It’s been four days.

Our neighbor has been trying to find someone to do something but no one cares. There is no animal control, the local farmers don’t want them, the mayor says just to ignore them.

We already have two dogs and they have one.

And of course, this all happens on the weekend when everything is closed.

Tomorrow, hopefully, we can find a shelter that will take care of them.  Our neighbor thinks there might be one near Bergerac…..

Now I’m going to go give my dogs a nice cuddle.

So I feel better…..

7 thoughts on “Stir-Fried Pork and Celery; abandoned dogs”

  1. So sad about the abandonment of dogs. When I was in Positano one of the ladies told me about at least 6 abandoned dogs in the village who all year round lived from house to house. They visited restaurants where they knew they could be fed and the locals took care of them.

  2. I don’t know if it operates through out the Dordogne or just in the Dronne valley area but Phoenix looks after abandoned animals. I am sure you will find them through the following link http://www.Bulletin16-24.com . They may know of similar groups closer to you. I know exactly how you feel re abandoned/mal treated animals. It is a major problem here but at least we have the SPCA.

  3. Sorry but I did not read what you have written tonight as the subject matter is too upsetting. Anything to do with wrongful or harmful treatment of animals breaks my heart and we all have to do what we can to ease their plight. Every little helps !!

  4. Katie that is sooo sad. We live about 20 miles from the main city. Too frequently, cats are dropped off in the woods – abandoned. It is sickening. We have rescued 4 cats now, and still it continues. I just can not understand humans that would abandon their animals. Huge, bad karma to them!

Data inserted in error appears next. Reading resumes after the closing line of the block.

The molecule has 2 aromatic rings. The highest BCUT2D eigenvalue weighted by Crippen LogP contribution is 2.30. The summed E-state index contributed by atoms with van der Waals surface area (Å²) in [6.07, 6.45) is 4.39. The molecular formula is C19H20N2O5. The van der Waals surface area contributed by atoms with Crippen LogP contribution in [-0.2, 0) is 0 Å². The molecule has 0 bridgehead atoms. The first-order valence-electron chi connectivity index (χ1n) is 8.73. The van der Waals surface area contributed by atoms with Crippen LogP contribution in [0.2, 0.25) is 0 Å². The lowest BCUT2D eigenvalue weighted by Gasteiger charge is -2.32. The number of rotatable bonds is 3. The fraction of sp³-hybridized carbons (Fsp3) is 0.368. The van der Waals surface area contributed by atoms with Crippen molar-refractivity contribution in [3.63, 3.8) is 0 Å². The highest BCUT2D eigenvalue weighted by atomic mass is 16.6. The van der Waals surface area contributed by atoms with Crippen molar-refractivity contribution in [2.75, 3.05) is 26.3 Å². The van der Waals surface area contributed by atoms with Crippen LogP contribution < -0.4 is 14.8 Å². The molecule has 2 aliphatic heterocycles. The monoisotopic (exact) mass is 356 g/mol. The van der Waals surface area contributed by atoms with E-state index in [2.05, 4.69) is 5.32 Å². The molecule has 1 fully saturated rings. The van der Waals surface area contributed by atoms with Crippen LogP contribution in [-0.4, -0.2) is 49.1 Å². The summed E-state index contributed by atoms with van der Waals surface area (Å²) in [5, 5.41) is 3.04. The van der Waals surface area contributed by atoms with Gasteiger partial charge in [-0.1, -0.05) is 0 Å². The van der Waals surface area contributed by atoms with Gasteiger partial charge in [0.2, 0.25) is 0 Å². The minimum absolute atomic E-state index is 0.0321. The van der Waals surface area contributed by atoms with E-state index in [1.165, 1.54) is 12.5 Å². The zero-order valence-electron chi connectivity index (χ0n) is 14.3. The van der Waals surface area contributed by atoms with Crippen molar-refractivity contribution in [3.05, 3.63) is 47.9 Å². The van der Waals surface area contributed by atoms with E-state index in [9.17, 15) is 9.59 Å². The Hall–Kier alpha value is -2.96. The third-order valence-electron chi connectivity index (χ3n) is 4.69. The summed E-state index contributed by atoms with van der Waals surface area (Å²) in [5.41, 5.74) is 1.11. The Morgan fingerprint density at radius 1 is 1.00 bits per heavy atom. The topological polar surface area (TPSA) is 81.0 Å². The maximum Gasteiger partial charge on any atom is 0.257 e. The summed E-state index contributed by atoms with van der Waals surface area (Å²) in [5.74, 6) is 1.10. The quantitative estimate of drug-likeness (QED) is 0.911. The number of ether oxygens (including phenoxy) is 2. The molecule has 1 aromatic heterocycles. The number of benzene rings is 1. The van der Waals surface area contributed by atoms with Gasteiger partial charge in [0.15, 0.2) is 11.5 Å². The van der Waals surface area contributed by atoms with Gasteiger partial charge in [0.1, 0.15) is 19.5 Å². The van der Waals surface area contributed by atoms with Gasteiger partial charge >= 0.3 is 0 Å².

5. It happens here in our little town, very frequently. Luckily we have shelters that are not “kill shelters” where we can be assured that they will do their level best to find good homes for the abandoned animals. But, like you, I simply can’t imagine the mind set of someone who would simply abandon a dog.
    My own Cora was found wandering the streets and thanks to one of those good organizations, Smiley Dog Rescue, she came to make our lives even better. She is not only a beautiful big dog but a sweet and gentle and (mostly) obedient one, too. Who could possibly throw away such a treasure??? I will never understand it.

  6. Linda, I hope so, too…. sigh….
    Val, I’ve seen that, too. The dogs get to be very smart, handle the traffic and know where to get fed.
    Gill, I’ve heard of them. I think that’s who my neighbor was going to call. I think there is one near Bergerac. And she saw a van the other day that advertised picking up stray animals. Just have to track it down.
    manningroad, I find it very upsetting, too. And incomprehensible.
    Ina, I don’t either. Just a totally different mindset.
    Zoomie, and our Sedi came to us with a chewed off rope still around her neck and we had her for 11 years.